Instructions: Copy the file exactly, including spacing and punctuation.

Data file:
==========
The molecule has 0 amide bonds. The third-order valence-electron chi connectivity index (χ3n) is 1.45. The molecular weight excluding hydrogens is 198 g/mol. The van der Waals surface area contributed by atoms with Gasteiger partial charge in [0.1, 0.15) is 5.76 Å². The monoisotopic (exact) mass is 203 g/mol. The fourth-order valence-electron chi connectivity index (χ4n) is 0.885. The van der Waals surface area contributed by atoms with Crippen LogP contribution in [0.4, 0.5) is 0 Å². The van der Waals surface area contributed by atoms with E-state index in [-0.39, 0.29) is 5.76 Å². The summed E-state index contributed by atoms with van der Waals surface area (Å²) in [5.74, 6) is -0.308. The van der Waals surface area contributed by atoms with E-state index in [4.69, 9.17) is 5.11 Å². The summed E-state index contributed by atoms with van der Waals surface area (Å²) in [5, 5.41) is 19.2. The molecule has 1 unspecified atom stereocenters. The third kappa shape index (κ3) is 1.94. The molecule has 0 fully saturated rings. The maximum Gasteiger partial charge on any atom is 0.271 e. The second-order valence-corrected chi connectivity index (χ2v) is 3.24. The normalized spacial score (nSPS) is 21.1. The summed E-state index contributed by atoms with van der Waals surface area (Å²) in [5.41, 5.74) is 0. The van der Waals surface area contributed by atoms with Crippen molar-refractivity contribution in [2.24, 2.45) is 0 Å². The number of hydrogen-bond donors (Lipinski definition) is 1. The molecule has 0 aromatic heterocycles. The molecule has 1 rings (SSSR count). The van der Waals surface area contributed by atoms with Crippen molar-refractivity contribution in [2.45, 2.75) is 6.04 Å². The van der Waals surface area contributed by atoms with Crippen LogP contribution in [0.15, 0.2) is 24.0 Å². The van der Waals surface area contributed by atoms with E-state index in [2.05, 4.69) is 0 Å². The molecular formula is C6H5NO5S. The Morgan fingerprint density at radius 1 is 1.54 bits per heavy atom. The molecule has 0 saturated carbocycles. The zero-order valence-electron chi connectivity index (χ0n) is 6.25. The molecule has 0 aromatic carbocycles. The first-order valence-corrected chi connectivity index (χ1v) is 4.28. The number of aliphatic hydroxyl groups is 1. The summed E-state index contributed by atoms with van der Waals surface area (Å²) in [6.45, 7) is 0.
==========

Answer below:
The molecule has 0 amide bonds. The third-order valence-electron chi connectivity index (χ3n) is 1.45. The molecular weight excluding hydrogens is 198 g/mol. The van der Waals surface area contributed by atoms with Gasteiger partial charge in [0.1, 0.15) is 5.76 Å². The monoisotopic (exact) mass is 203 g/mol. The fourth-order valence-electron chi connectivity index (χ4n) is 0.885. The van der Waals surface area contributed by atoms with Crippen LogP contribution in [0.4, 0.5) is 0 Å². The van der Waals surface area contributed by atoms with E-state index in [-0.39, 0.29) is 5.76 Å². The summed E-state index contributed by atoms with van der Waals surface area (Å²) in [5.74, 6) is -0.308. The van der Waals surface area contributed by atoms with E-state index in [4.69, 9.17) is 5.11 Å². The summed E-state index contributed by atoms with van der Waals surface area (Å²) in [5, 5.41) is 19.2. The molecule has 1 unspecified atom stereocenters. The third kappa shape index (κ3) is 1.94. The molecule has 0 fully saturated rings. The maximum Gasteiger partial charge on any atom is 0.271 e. The second-order valence-corrected chi connectivity index (χ2v) is 3.24. The normalized spacial score (nSPS) is 21.1. The summed E-state index contributed by atoms with van der Waals surface area (Å²) in [5.41, 5.74) is 0. The van der Waals surface area contributed by atoms with Crippen molar-refractivity contribution in [2.24, 2.45) is 0 Å². The number of hydrogen-bond donors (Lipinski definition) is 1. The molecule has 0 aromatic heterocycles. The molecule has 1 rings (SSSR count). The van der Waals surface area contributed by atoms with Crippen molar-refractivity contribution in [2.45, 2.75) is 6.04 Å². The van der Waals surface area contributed by atoms with Crippen LogP contribution in [0.15, 0.2) is 24.0 Å². The van der Waals surface area contributed by atoms with E-state index in [2.05, 4.69) is 0 Å². The molecular formula is C6H5NO5S. The Morgan fingerprint density at radius 1 is 1.54 bits per heavy atom. The molecule has 0 saturated carbocycles. The zero-order valence-electron chi connectivity index (χ0n) is 6.25. The molecule has 0 aromatic carbocycles. The first-order valence-corrected chi connectivity index (χ1v) is 4.28. The number of aliphatic hydroxyl groups is 1. The summed E-state index contributed by atoms with van der Waals surface area (Å²) in [6.45, 7) is 0.